American foulbrood is a bacterium that infects honey bee larvae. Spores are fed to 1 to 2 day old larvae. The bacteria germinates in the midgut of the infected larvae and then ruptures their stomachs during the pupal stage of development. Dead pupae putrefy forming coffee colored masses. These masses will distill into a black scale at the bottom of the cells, which contain millions of infectious spores.
Bacterium. Identified by G.F. White in 1906.
American foulbrood has two stages. It has a vegetative state and then a reproductive state in which it produces spores. There is a labeled treatment for American foulbrood using the antobiotics Oxytetracycline and Tylan. However, these antibiotics suppress the vegetative state only and do nothing to elminate the spores. When you stop using antibiotics the spores will germinate and infect your colony again.
Used beekeeping equipment may contain AFB spores. These spores also contaminate honey. Do not buy store-bought honey and feed it to your hives. Studies have shown that honeys from stores almost always contain spores that may infect your hives. This is because large packers buy and combine honey nationally, and even internationally.
If your hives have American foulbrood, isolate the infected colonies immediately if possible. The black scale from AFB contains millions of spores. The infectivity is enormous and the disease expression will continue until the colony crashes. Honey bee colonies infected with American Foulbrood should be destroyed by fire to prevent the spores from spreading.
European foulbrood is a bacterium that kills bee larvae before the cells are capped. This is a distinguishing characteristic because American foulbrood kills after the cells are capped. Its symptoms show a majority of sunken caps with holes in them. European foulbrood kills most larvae before they are capped. Larvae infected with European foulbrood will die in their open cells, become discolored and give off an unpleasant odor. Also, larvae symptoms can be variable because European foulbrood weakens the immune system of the larvae and secondary infections can set in. These variable infections are why the larvae exhibit a range of unhealthy discoloration.
Once the bacteria is fed to young larvae, the pathogen begins to multiply in their stomachs. Larvae die days-before the capping stage of development. European foulbrood has no spore stage.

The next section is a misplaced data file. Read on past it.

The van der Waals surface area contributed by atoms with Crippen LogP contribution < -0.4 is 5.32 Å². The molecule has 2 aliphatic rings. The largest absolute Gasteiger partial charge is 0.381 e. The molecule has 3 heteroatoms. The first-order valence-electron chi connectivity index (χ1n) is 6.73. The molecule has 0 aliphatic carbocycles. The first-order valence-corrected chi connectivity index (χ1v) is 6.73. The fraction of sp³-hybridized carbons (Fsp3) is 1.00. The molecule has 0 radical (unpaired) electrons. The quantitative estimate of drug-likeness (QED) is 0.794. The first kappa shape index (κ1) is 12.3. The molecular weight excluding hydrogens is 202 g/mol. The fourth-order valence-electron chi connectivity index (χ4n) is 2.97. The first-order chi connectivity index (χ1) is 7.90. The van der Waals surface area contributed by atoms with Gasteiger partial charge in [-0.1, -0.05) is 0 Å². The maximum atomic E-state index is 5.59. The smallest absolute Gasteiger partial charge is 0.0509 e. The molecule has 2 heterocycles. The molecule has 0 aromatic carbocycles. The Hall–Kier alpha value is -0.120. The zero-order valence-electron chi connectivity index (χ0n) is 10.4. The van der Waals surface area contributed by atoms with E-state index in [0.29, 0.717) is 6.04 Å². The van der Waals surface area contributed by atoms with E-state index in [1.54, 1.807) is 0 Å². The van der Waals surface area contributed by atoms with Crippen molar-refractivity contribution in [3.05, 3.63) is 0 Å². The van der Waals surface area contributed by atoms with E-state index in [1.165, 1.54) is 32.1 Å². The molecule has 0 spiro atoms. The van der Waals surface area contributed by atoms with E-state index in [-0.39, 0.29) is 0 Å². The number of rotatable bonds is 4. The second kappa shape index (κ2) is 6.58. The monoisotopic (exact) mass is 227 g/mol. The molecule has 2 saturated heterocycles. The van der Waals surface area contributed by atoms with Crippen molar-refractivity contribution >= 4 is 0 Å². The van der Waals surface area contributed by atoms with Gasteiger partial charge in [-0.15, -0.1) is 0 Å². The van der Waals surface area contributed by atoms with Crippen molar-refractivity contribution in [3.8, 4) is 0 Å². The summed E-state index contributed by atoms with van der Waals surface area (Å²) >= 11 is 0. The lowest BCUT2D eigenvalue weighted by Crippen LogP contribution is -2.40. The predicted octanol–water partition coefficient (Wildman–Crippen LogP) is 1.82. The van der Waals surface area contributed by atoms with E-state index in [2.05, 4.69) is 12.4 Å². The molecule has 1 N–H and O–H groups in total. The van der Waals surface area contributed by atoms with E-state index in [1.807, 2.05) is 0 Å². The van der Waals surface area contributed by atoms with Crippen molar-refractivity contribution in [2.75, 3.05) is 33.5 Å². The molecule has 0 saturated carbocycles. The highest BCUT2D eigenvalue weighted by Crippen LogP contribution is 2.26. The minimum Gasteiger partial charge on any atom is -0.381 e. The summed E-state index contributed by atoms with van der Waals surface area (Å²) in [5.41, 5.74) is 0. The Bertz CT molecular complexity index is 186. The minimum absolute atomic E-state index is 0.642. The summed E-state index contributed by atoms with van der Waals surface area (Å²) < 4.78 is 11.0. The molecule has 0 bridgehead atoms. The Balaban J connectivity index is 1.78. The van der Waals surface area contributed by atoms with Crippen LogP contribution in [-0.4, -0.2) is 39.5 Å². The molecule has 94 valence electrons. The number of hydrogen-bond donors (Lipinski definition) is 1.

European foulbrood is considered a stress disease and can cause significant loss of brood, but rarely crashes the colony. It will lower honey production, and can also spread to other colonies through robbing and drifting.
Bacterium. Identified by G.F. White in 1906.
European foulbrood will often disappear on its own.
Chalkbrood is a fungus that attacks larvae and pupae. Cells fill with mycelium, which is a fuzzy-white substance. The developing bee will then harden and solidify into chalk-like mummy.
Chalkbrood spores exist in bee bread. In early spring when the queen starts to lay more eggs, sometimes there are not enough adult bees to properly thermoregulate all the larvae in the combs, especially if the colony is hit by a late cold snap. The early chill in spring around the periphery of the brood area can stress the colony and allow Chalkbrood to set in.
Fungus discovered in the U.S. in 1968.
Chalkbrood is a stress disease and will usually clear up by itself during the first nectar flow.
Sacbrood will typically clear up on its own.
Nosema is the most widespread bee disease. It rarely kills a colony outright but infected workers have shorter lives and underdeveloped food glands. Infected queens are soon superseded. The net results are slow population growth in spring, low honey production, high incidence of queenlessness and probably numerous secondary illnesses.
The disease begins when the adult bees eat spores of Nosema apis which soon germinate in the gut. The vegetative stage of the protozoan invades cells linking the gut wall, disrupting normal digestion.
Gut protozoan Nosema apis.
Remove hives from shaded areas and low spots that collect cool, humid air. Protect hives from direct wind.
Discovered in the United States in 1984, tracheal mites (Acarapis woodi) have been a leading problem for beekeepers in this country. These microscopic mites live most of their lives in the tracheae, or breathing tubes, of adult bees. Inside this protected environment, the mite pierces the tracheal wall, sucks the blood of the bee and lays eggs. Tracheal mites severly damage the breathing tubes and flight muscles of bees. This promotes secondary bacterial infections and interferes with respiration.
Mite Acarapis woodi.
There are not many good field symptoms for tracheal mites. Sometimes infested bees seem unable to form tight, organized winter clusters and crawl on the ground in front of the hive. Severely infested bee colonies usually die in late winter or early spring. For many unsuspecting beekeepers the first sign of trouble is a colony in spring with small, dead clusters of bees with plenty of unconsumed honey. Bees must be killed, dissected and microscopically examined.
1851 – Rev. Lorenzo Lorraine Langstroth discovers bee space.
1852 – Rev. Langstroth received a patent on the first movable frame beehive in America.
1853 – Rev. Langstroth publishes a book called A Practical Treatise on the Hive and Honey-Bee which describes what would become known as bee space.
1865 – Queen excluder designed by Abbe Collin.
1887 – WBC Hive launched by William Broughton Carr.
1891 – Porter Bee Escape invented by Edward Porter.
1928 – Smith Hive launched.
1945 – Karl von Frisch discovers the bee waggle dance.
1946 – National Beehive Launched.
1975 – Robin Dartington develops the Dartington Long Deep hive.